In Richard Linklater’s first feature-length film since 2008’s Me and Orson Welles, Bernie, as with Dazed and Confused and Slacker, returns the Houston-born director to his Texas roots. But while his most celebrated efforts wandered through Gen-X malaise in bohemia — namely, Austin — Bernie situates itself in the nether-regions of small-town East Texas. Carthage, Tex., to be specific. Desolate, God-fearin’ and preternaturally friendly, these aren’t the sprawling, Texas-forever plains of Friday Night Lights. Nor do chiselled, brooding southerner types like Tim Riggins appear.
Based on a true story documented by journalist Skip Hollandsworth, Bernie’s all small-town living. And that, according to Linklater, was intentional.
“As a native East Texan, I was resentful of people’s views,” he says. “[Texas is] always giant, dry landscapes. It never included trees, the beautiful woods — that’s the world I grew up in. I’m relieved that it’s not being perceived as Deliverance. East Texas was the space in the background, and it was important to me to explain the different parts of the state.”
The explanation provided by Bernie, however, put East Texas’s personalities in the spotlight. Following a wildly popular, foppish funeral director, Bernie Tiede (Jack Black), the film dips into his relationship with a detested old-money widow, Marjorie Nugent (played by the excellent Shirley MacLaine). When an initially well-intentioned friendship turns into an exploitative, master-slave relationship, Bernie snaps — murdering Marjorie in the process. Bernie hides his tracks; and well-loved as he is, no one questions him. That is, until hard-edged district attorney Buck Davidson (an unusually tough Matthew McConaughey) gets suspicious. Hilarious confusion ensues, as Bernie shifts from snappy comedy, to docu-drama, to courtroom tale.
“The murder, it’s one horrible act,” says Linklater. “To me, Bernie’s story is intriguing: Can the nicest guy snap or get involved in a situation where they take someone’s life? We all can. And it’s intense psychologically.”
Propelled by doc-style talking heads, Bernie isn’t a gothic. In fact, it hardly lives up to its dark-comedy billing. (“It’s just a comedy,” Linklater insists.) Despite orbiting around Marjorie’s murder, Bernie is delivered with unusual warmth — it never condemns nor celebrates its protagonist’s actions. Like, say, Waking Life, Bernie isn’t a declarative statement; it poses more questions than it answers.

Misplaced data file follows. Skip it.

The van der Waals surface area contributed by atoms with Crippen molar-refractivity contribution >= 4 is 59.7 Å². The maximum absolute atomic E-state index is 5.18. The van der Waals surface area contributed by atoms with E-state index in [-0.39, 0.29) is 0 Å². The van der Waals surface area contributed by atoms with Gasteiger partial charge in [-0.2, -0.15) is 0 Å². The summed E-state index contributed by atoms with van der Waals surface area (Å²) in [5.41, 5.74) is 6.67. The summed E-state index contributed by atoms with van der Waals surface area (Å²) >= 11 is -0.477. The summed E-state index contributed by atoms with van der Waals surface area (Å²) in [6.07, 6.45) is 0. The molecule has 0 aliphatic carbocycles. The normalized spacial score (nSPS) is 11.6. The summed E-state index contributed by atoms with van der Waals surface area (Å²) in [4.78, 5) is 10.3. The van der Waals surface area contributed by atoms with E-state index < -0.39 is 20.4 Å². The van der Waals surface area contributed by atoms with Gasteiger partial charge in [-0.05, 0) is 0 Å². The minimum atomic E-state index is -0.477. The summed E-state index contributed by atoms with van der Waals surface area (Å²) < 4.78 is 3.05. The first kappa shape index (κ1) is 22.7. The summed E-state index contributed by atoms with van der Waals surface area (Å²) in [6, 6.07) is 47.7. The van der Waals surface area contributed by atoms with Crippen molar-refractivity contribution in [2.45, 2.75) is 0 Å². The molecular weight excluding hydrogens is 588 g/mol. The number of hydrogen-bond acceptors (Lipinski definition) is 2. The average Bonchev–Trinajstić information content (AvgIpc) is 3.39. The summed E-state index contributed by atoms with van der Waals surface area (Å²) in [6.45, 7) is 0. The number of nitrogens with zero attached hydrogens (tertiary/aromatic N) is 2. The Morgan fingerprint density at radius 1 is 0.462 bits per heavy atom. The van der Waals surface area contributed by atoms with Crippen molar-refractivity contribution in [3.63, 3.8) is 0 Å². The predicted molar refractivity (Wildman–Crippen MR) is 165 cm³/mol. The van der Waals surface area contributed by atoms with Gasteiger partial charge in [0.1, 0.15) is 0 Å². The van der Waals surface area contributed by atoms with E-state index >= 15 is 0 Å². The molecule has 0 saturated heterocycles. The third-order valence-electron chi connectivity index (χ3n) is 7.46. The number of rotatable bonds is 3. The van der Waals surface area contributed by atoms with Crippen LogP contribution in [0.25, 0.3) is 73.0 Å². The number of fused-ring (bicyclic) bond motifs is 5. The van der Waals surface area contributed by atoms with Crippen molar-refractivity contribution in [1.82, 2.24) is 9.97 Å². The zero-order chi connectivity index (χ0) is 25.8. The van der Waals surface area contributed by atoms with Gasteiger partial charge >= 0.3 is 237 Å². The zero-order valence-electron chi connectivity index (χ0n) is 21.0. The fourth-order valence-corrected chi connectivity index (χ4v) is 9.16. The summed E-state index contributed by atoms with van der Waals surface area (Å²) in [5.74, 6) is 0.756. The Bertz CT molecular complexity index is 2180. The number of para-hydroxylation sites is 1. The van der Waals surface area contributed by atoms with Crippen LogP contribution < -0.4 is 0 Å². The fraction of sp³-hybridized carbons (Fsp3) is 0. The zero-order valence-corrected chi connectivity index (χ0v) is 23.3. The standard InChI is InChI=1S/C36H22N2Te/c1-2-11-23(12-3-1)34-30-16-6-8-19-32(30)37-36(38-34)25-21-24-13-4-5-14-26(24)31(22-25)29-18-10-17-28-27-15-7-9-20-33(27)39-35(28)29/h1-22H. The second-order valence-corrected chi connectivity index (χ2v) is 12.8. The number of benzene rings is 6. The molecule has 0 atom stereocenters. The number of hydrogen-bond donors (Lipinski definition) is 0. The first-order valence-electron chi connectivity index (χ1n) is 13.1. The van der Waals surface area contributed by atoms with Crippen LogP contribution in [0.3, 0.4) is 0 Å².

“It’s about legacy. And legacies are out of our hands,” he says. “Life is a high school popularity contest to that degree. If everyone in a small town says you’re a horrible person, then I think you’re a horrible person. To me, that was the way to tell Bernie’s story — ultimately, your legacy’s all that’s left.”
Well, except the town itself, right? “Well, Bernie’s in jail and Marjorie’s dead. All that’s left is how their story reverberates in time. And that’s key to a small-town atmosphere. The film, ultimately, is more about the community than Bernie and Marjorie. The community will continue after they’re long gone, and the story will continue to change without them.”
But such questions needn’t be considered to digest Bernie. Linklater tracked down, and filmed, dozens of Carthage residents — many of whom knew the actual Bernie — so the film’s humanity and gentle humour never feels scripted. And its casting decisions fit effortlessly: MacLaine has aged elegantly, and pulls off the bougie sourpuss act excellently. McConaughey’s hickish hard-ass produces natural laughs, if only because it’s a far cry from his throwaway pretty-boy roles. Yeah, we’re looking at you, Lincoln Lawyer.
Then there’s Black. Sure, we know from his work with Tenacious D that dude can sing and dance (and can be a world-class irritant in the process), but he’s also cartoonish, dandyish and naive enough to play the part — and it feels like Black’s best and most natural role in recent memory. Linklater, who worked with Black in School of Rock, says he hadn’t considered anyone else for the role, even if Bernie demanded that he step out of his comfort zone.
“I went up to Jack before he shot the scene [where he murders Marjorie],” says Linklater, who, with Black, met with the now-jailed Bernie in real-life to prepare for the film. “I asked if he’d ever killed anyone onscreen. He hadn’t. And I hadn’t either! So I said, ‘Let’s do this right.’ Let’s show how murder can screw up lives. I mean, we live in a time when lives are cheap, and I love action films with body counts, but I wanted to approach murder like it’s a big deal. Because it is.”